How MoneyLines Are Made

The concept behind moneylines is a little bit different than it is with point spreads. The goal of the point spread it to attract an equal number of money on each team, so that the sportsbook is guaranteed a profit regardless of which team cover the point spread. But the primary goal of moneylines, from a sportsbook’s point of view, is to make the underdog attractive to bettors in order to entice enough bets on the “dog” to cover those placed on the favorite.

In our previous article on moneylines, we used a boxing match that had:

Terry Flanagan -1100

Derry Mathews +700

If the sportsbook received $22,000 on Flanagan and $2,000 on Mathews, they had done their job, as they would lose nothing if Flanagan won as expected or make $8,000 if Mathews pulled off the stunning upset.

But suppose the odds on the fight were:

Terry Flanagan -550

Derry Mathews +350

Now, those betting on Flanagan are risking $550 to win $100, while those taking Mathews are risking $100 to win $350. If the sportsbook receives the same $22,000 on Flanagan and $2,000 on Mathews, it would have to pay out $4,000 to those with winning bets, while collecting only $2,000 in losing bets on Mathews, so the sportsbook is down $2,000 for the fight.

If Mathews wins, the sportsbook stands to make $22,000 from the losing Flanagan bettors and only have to pay out $7,000 to winning bettors, giving it a profit of $15,000 for the fight. Much better, except that sportsbooks aren’t in business to gamble. They’d much rather take the guaranteed break-even match, with the opportunity to show a nice profit if the underdog wins, than take a $2,000 loss with the chance to make a bigger profit if the underdog wins.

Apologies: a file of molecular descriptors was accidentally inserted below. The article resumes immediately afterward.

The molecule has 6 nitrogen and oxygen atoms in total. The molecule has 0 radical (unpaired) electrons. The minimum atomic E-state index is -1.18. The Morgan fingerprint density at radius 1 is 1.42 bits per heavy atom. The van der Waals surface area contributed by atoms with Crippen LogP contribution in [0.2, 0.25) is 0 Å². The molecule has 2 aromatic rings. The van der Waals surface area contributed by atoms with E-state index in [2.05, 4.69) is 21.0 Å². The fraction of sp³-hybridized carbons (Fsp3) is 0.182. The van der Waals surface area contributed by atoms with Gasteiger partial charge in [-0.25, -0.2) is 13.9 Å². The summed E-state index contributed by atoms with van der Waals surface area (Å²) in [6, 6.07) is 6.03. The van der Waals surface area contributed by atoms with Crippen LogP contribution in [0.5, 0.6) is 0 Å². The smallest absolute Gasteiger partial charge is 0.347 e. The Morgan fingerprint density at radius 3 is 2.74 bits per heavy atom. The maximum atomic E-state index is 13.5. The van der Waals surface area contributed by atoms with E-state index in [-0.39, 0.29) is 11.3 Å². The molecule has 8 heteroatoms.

Just like with the point spread, moneyline odds also change in relation to the amount of money wagered on the favorite or the underdog. If too many bets are coming in on the favorite, the odds on the favorite will be raised in hopes of attracting more wagers on the underdogs, as well as to slow down the tide of wagers on the favorite.

It’s the same in reverse; if the underdog is attracting a high number of wagers, the odds may be dropped in order to try to generate more bets on the favorite, as well as slow down the tide of people betting on the underdog.

Related Topics:

How is the Point Spread Made?

What are Money Line Bets?